Rattlesnakes are found in every state in America. It is not a particularly aggressive animal but you should treat any rattlesnake with respect and keep your distance. A rattler's colors may vary but they are recognized by the namesake rattle on the tail and a diamond-shaped head. Unless cornered or teased by humans, a rattlesnake will crawl away and avoid striking. Avoid rocky areas, crevasses, caves, and areas where the ground cover (weed or grass) prevents you from seeing the ground. These are all places where snakes are likely to hang out.If you hear a nearby rattle, stop immediately and hold your dog back. Identify where the snake is and slowly back away. If you or your dog is bitten, do not panic. Put ice against the bite, tie a rope or piece of clothing around the leg above the wound (but not so tight you shut off blood circulation) and get to a hospital or veterinarian with as little physical movement as possible. In many cases a rattlesnake might give "dry bites" where no poison is injected, but you should always check with a doctor after a bite even if you feel fine or your dog looks fine. Keep in mind that snakes fill an important function in the ecosystem; without them we would drown in mice and other rodents, so there is no reason to harm them. If you hike where rattlesnakes are common you can look for the services of trainers who will get your dog "snake-broke" for life.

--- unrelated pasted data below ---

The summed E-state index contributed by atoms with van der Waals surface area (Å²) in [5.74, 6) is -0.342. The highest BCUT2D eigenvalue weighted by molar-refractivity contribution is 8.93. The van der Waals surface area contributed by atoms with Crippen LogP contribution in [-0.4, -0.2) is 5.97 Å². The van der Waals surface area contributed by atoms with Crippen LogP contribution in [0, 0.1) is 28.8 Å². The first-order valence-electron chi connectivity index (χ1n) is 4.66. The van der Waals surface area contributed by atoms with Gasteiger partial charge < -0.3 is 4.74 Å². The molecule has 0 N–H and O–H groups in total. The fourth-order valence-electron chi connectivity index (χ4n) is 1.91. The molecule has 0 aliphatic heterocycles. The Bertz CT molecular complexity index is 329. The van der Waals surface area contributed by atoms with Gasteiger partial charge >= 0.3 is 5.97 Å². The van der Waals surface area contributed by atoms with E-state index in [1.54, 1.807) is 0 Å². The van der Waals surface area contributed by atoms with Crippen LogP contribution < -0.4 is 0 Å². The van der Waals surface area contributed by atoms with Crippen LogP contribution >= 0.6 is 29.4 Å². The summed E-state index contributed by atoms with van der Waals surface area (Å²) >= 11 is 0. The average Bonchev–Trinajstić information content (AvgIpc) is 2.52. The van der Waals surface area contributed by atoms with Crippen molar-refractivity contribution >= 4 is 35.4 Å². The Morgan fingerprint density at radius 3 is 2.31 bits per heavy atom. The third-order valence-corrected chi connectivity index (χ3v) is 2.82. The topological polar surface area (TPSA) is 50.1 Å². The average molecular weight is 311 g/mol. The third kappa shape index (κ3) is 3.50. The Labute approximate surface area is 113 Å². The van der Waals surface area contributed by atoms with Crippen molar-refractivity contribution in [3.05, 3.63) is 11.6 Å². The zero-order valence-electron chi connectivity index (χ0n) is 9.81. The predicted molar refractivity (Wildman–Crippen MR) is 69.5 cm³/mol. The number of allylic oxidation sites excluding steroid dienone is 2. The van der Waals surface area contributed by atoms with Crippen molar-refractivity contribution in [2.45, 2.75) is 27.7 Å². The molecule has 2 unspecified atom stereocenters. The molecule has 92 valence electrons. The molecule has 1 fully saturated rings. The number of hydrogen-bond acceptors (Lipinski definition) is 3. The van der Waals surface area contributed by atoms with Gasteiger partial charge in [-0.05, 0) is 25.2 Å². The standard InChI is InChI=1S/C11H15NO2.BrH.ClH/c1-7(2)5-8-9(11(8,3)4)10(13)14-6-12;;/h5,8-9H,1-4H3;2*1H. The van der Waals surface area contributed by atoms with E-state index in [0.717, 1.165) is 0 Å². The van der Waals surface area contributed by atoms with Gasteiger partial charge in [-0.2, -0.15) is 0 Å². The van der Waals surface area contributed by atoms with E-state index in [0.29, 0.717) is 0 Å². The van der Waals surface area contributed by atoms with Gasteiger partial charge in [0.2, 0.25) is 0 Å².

These elusive big cats are extremely shy and are rarely seen. Cougars are fearful of humans but dogs don't frighten them. Still, they might view smaller dogs as prey - one more reason to always keep your dog close on the trail.